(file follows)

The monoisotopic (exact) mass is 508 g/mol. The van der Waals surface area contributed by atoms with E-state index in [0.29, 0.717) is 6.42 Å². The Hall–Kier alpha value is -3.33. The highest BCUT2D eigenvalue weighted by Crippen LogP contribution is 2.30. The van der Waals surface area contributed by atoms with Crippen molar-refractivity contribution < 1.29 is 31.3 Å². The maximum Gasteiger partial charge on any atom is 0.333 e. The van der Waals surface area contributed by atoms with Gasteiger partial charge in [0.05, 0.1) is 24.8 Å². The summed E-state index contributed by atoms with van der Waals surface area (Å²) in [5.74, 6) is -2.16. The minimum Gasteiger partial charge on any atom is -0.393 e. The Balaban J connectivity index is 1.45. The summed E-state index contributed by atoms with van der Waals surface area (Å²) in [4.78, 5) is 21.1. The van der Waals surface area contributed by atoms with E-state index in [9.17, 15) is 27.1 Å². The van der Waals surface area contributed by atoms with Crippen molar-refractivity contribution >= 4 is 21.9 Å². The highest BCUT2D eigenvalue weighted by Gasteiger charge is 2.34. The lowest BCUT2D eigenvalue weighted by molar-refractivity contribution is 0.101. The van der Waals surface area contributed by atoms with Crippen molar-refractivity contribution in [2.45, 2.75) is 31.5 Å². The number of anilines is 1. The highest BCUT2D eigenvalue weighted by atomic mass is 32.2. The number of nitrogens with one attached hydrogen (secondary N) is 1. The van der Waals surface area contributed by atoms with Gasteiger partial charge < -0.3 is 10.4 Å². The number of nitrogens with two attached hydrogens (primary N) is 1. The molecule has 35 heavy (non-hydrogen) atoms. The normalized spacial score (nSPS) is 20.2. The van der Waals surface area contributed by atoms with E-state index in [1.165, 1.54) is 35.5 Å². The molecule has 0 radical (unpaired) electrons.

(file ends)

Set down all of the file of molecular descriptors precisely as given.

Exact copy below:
The monoisotopic (exact) mass is 508 g/mol. The van der Waals surface area contributed by atoms with E-state index in [0.29, 0.717) is 6.42 Å². The Hall–Kier alpha value is -3.33. The highest BCUT2D eigenvalue weighted by Crippen LogP contribution is 2.30. The van der Waals surface area contributed by atoms with Crippen molar-refractivity contribution < 1.29 is 31.3 Å². The maximum Gasteiger partial charge on any atom is 0.333 e. The van der Waals surface area contributed by atoms with Gasteiger partial charge in [0.05, 0.1) is 24.8 Å². The summed E-state index contributed by atoms with van der Waals surface area (Å²) in [5.74, 6) is -2.16. The minimum Gasteiger partial charge on any atom is -0.393 e. The Balaban J connectivity index is 1.45. The summed E-state index contributed by atoms with van der Waals surface area (Å²) in [4.78, 5) is 21.1. The van der Waals surface area contributed by atoms with E-state index in [9.17, 15) is 27.1 Å². The van der Waals surface area contributed by atoms with Crippen molar-refractivity contribution >= 4 is 21.9 Å². The highest BCUT2D eigenvalue weighted by Gasteiger charge is 2.34. The lowest BCUT2D eigenvalue weighted by molar-refractivity contribution is 0.101. The van der Waals surface area contributed by atoms with Crippen molar-refractivity contribution in [2.45, 2.75) is 31.5 Å². The number of anilines is 1. The highest BCUT2D eigenvalue weighted by atomic mass is 32.2. The number of nitrogens with one attached hydrogen (secondary N) is 1. The van der Waals surface area contributed by atoms with Gasteiger partial charge < -0.3 is 10.4 Å². The number of nitrogens with two attached hydrogens (primary N) is 1. The molecule has 35 heavy (non-hydrogen) atoms. The normalized spacial score (nSPS) is 20.2. The van der Waals surface area contributed by atoms with E-state index in [1.165, 1.54) is 35.5 Å². The molecule has 0 radical (unpaired) electrons.